Indeed, this is the essence of all genuine love. As Beck writes:
The boundary of the self is extended to include the other. The very word intimacy conjures the sense of a small, shared space. We also describe relationships in terms of proximity and distance. Those we love are “close” to us. When love cools we grow “distant.” We tell “inside” jokes that speak of shared experiences. We have a “circle of friends.” “Outsiders” are told to “stop butting in.” We ask people to “give us space” when we want to “pull back” from a relationship. In sum, love is inherently experienced as a boundary issue. Love is on the inside of the symbolic self.
In Unclean, Richard Beck argues that Jesus routinely resolved the tension between Israel’s priestly tradition of sacrifice (holiness, separation, purity) and her prophetic tradition of mercy (love, inclusion, fellowship) by choosing mercy. He chose contact rather than boundaries. Note that in Matthew 9 he did not say, “Go and learn this: I desire mercy and sacrifice.” He went one way and resolved the tension by choosing mercy.
The other stories in Matthew 9 may clue us in on how Jesus could take this position. For example, when he was touched by an unclean woman with an issue of blood, contact with Jesus did not render him unclean. Rather, the contact cleansed and healed her. When he touched the hand of the dead synagogue leader’s daughter — a touch that would render anyone unclean according to the law — the life-giving power of Jesus raised her up. Likewise he touched the eyes of the blind and they began to see.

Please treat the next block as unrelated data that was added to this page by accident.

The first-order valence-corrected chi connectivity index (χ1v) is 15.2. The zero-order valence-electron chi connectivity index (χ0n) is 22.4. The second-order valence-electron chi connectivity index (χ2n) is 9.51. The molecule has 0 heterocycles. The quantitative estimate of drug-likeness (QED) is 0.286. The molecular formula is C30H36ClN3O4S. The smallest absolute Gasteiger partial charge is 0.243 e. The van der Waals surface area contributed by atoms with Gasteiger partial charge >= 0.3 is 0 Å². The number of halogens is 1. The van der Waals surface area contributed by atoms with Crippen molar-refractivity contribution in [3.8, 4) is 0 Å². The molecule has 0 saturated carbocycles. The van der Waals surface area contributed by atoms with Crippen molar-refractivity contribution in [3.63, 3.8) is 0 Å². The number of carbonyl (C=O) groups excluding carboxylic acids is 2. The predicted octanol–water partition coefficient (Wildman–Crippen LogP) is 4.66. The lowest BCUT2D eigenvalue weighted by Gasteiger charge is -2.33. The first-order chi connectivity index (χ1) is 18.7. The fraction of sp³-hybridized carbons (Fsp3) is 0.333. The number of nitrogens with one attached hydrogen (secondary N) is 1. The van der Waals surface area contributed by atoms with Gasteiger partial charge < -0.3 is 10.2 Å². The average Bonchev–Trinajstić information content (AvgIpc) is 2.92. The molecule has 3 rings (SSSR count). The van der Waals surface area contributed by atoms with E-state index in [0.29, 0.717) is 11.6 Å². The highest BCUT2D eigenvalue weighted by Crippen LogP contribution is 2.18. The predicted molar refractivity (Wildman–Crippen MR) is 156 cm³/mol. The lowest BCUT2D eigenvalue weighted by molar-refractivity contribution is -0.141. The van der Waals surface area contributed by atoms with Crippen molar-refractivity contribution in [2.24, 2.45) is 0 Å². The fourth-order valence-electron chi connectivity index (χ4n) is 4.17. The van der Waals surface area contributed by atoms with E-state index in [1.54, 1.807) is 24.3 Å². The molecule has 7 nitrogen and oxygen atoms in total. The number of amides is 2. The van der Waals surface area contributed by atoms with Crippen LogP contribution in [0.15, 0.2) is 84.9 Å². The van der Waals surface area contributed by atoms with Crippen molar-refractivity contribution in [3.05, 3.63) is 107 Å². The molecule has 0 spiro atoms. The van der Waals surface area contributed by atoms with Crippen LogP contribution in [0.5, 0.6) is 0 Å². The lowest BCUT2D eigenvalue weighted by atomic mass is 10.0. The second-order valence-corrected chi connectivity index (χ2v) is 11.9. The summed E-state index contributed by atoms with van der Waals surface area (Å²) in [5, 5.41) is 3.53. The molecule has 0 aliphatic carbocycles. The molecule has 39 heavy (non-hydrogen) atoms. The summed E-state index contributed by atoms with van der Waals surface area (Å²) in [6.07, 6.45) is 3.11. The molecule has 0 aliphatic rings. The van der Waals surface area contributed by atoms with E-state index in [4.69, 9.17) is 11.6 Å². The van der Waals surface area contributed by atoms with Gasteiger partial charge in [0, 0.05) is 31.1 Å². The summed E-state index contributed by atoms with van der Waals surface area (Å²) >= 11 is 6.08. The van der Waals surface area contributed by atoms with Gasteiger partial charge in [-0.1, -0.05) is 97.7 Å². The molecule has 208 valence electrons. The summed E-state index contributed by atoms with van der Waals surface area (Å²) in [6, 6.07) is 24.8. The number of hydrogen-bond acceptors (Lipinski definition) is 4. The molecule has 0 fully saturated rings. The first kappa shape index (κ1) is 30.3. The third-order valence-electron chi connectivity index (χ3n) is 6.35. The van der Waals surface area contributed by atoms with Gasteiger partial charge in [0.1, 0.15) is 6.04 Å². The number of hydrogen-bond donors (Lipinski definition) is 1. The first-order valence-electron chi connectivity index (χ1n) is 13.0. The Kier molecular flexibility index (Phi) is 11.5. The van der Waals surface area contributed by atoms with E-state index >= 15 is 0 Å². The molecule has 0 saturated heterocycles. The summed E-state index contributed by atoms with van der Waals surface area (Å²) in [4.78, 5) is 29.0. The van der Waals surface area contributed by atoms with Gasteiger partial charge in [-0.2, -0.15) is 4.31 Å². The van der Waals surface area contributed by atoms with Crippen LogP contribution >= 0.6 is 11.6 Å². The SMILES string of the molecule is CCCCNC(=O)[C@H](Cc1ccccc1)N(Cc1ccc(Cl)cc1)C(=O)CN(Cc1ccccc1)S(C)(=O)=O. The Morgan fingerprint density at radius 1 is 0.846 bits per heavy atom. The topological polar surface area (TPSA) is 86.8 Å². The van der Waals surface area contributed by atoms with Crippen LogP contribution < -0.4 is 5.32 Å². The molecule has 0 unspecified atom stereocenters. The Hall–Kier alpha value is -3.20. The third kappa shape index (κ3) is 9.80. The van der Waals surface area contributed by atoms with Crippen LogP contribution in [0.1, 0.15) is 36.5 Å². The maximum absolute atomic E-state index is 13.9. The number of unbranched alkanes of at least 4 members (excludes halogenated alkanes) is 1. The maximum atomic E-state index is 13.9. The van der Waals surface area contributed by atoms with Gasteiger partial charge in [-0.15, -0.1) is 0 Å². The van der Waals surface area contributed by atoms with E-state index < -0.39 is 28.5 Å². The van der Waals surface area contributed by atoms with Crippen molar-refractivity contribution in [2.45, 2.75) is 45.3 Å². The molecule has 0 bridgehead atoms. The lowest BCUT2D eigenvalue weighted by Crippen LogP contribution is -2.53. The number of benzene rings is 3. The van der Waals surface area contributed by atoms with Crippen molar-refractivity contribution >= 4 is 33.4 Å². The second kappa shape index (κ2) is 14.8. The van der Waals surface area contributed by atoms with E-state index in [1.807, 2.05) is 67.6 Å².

These examples counter the “negativity dominance” that we naturally give to unclean over clean.
What is striking about the gospel accounts is how Jesus reverses negativity dominance. Jesus is, to coin a term, positivity dominant. Contact with Jesus purifies. A missional church embraces this reversal, following Jesus into the world without fears of contamination. But it is important to note that this is a deeply counterintuitive position to take. Nothing in our experience suggests that this should be the case. The missional church will always be swimming against the tide of disgust psychology, always tempted to separate, withdraw, and quarantine.
Jesus consistently shows the way of love, not separation. He welcomes sinners into his presence. He disregards established rules of segregation. He lets himself be touched and he reaches out to touch the unclean. And what Jesus touches becomes clean.
This is something much different than “hate the sin/love the sinner.”
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I am fully aware that this raises a host of other questions, and I’m sure some of them will come up in the discussion. We will have opportunity to deal with them in future posts as well.
But like I said, I think Beck’s book could be an excellent discussion starter. So let us begin…